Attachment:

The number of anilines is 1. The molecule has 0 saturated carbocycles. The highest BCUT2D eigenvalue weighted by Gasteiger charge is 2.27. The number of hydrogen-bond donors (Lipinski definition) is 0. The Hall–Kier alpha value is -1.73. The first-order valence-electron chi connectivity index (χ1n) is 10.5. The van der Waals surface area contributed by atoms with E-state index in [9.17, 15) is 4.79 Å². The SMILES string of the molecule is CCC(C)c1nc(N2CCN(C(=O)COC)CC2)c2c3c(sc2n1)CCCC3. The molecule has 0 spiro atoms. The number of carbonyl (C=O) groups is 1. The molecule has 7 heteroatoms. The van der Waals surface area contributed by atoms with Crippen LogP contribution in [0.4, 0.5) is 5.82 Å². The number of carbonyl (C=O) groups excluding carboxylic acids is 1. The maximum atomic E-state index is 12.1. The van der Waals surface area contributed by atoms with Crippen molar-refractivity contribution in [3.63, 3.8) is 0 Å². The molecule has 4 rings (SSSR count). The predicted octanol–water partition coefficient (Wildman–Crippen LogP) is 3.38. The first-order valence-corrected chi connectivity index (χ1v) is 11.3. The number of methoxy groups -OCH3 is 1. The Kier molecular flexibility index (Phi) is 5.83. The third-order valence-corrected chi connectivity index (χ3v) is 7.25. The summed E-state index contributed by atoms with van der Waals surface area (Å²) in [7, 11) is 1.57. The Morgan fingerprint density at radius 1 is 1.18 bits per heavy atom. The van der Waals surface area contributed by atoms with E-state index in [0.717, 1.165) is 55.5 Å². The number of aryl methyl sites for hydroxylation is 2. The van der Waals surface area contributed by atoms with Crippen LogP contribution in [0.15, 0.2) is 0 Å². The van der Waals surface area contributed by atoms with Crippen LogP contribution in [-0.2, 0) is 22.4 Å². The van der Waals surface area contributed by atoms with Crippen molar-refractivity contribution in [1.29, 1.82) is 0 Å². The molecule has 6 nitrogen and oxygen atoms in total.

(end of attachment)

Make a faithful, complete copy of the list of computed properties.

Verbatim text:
The number of anilines is 1. The molecule has 0 saturated carbocycles. The highest BCUT2D eigenvalue weighted by Gasteiger charge is 2.27. The number of hydrogen-bond donors (Lipinski definition) is 0. The Hall–Kier alpha value is -1.73. The first-order valence-electron chi connectivity index (χ1n) is 10.5. The van der Waals surface area contributed by atoms with E-state index in [9.17, 15) is 4.79 Å². The SMILES string of the molecule is CCC(C)c1nc(N2CCN(C(=O)COC)CC2)c2c3c(sc2n1)CCCC3. The molecule has 0 spiro atoms. The number of carbonyl (C=O) groups is 1. The molecule has 7 heteroatoms. The van der Waals surface area contributed by atoms with Crippen LogP contribution in [0.4, 0.5) is 5.82 Å². The number of carbonyl (C=O) groups excluding carboxylic acids is 1. The maximum atomic E-state index is 12.1. The van der Waals surface area contributed by atoms with Crippen molar-refractivity contribution in [3.63, 3.8) is 0 Å². The molecule has 4 rings (SSSR count). The predicted octanol–water partition coefficient (Wildman–Crippen LogP) is 3.38. The first-order valence-corrected chi connectivity index (χ1v) is 11.3. The number of methoxy groups -OCH3 is 1. The Kier molecular flexibility index (Phi) is 5.83. The third-order valence-corrected chi connectivity index (χ3v) is 7.25. The summed E-state index contributed by atoms with van der Waals surface area (Å²) in [7, 11) is 1.57. The Morgan fingerprint density at radius 1 is 1.18 bits per heavy atom. The van der Waals surface area contributed by atoms with E-state index in [0.717, 1.165) is 55.5 Å². The number of aryl methyl sites for hydroxylation is 2. The van der Waals surface area contributed by atoms with Crippen LogP contribution in [0.15, 0.2) is 0 Å². The van der Waals surface area contributed by atoms with Crippen LogP contribution in [-0.2, 0) is 22.4 Å². The van der Waals surface area contributed by atoms with Crippen molar-refractivity contribution in [1.29, 1.82) is 0 Å². The molecule has 6 nitrogen and oxygen atoms in total.